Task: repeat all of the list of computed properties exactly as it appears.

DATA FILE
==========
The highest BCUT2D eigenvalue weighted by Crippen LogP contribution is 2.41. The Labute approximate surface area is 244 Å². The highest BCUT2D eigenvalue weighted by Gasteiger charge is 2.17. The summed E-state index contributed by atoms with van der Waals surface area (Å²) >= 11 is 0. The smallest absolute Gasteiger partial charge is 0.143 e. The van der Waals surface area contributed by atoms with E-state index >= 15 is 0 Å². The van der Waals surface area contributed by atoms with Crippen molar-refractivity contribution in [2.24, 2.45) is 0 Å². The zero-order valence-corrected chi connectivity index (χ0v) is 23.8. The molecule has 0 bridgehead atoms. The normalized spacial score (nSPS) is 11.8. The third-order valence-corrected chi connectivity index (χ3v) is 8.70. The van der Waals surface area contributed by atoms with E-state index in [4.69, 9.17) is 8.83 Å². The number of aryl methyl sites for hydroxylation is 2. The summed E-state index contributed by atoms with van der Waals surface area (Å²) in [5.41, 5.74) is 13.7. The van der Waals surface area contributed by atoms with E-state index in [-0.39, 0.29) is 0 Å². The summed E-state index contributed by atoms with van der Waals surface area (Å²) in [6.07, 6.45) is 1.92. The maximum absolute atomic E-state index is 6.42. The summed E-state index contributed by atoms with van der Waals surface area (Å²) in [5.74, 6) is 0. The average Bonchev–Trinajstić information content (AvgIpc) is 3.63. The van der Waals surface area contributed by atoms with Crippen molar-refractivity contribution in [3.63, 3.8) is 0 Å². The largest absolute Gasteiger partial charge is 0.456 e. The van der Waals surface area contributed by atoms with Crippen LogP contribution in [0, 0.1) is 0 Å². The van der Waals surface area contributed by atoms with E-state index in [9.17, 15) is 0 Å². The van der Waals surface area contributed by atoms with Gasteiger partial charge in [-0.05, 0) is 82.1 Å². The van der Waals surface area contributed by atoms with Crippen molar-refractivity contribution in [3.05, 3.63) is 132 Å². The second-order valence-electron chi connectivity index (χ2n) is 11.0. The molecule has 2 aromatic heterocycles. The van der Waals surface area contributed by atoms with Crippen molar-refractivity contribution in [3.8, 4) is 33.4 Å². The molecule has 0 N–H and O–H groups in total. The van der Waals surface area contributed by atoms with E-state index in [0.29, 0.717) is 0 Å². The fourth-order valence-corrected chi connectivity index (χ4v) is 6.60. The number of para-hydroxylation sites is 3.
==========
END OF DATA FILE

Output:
The highest BCUT2D eigenvalue weighted by Crippen LogP contribution is 2.41. The Labute approximate surface area is 244 Å². The highest BCUT2D eigenvalue weighted by Gasteiger charge is 2.17. The summed E-state index contributed by atoms with van der Waals surface area (Å²) >= 11 is 0. The smallest absolute Gasteiger partial charge is 0.143 e. The van der Waals surface area contributed by atoms with E-state index >= 15 is 0 Å². The van der Waals surface area contributed by atoms with Crippen molar-refractivity contribution in [2.24, 2.45) is 0 Å². The zero-order valence-corrected chi connectivity index (χ0v) is 23.8. The molecule has 0 bridgehead atoms. The normalized spacial score (nSPS) is 11.8. The third-order valence-corrected chi connectivity index (χ3v) is 8.70. The van der Waals surface area contributed by atoms with E-state index in [4.69, 9.17) is 8.83 Å². The number of aryl methyl sites for hydroxylation is 2. The summed E-state index contributed by atoms with van der Waals surface area (Å²) in [5.41, 5.74) is 13.7. The van der Waals surface area contributed by atoms with E-state index in [-0.39, 0.29) is 0 Å². The summed E-state index contributed by atoms with van der Waals surface area (Å²) in [6.07, 6.45) is 1.92. The maximum absolute atomic E-state index is 6.42. The summed E-state index contributed by atoms with van der Waals surface area (Å²) in [5.74, 6) is 0. The average Bonchev–Trinajstić information content (AvgIpc) is 3.63. The van der Waals surface area contributed by atoms with Crippen molar-refractivity contribution in [3.63, 3.8) is 0 Å². The largest absolute Gasteiger partial charge is 0.456 e. The van der Waals surface area contributed by atoms with Crippen LogP contribution in [0, 0.1) is 0 Å². The van der Waals surface area contributed by atoms with E-state index in [9.17, 15) is 0 Å². The van der Waals surface area contributed by atoms with Gasteiger partial charge in [-0.05, 0) is 82.1 Å². The van der Waals surface area contributed by atoms with Crippen molar-refractivity contribution in [3.05, 3.63) is 132 Å². The second-order valence-electron chi connectivity index (χ2n) is 11.0. The molecule has 2 aromatic heterocycles. The van der Waals surface area contributed by atoms with Crippen molar-refractivity contribution in [3.8, 4) is 33.4 Å². The molecule has 0 N–H and O–H groups in total. The van der Waals surface area contributed by atoms with E-state index in [0.29, 0.717) is 0 Å². The fourth-order valence-corrected chi connectivity index (χ4v) is 6.60. The number of para-hydroxylation sites is 3.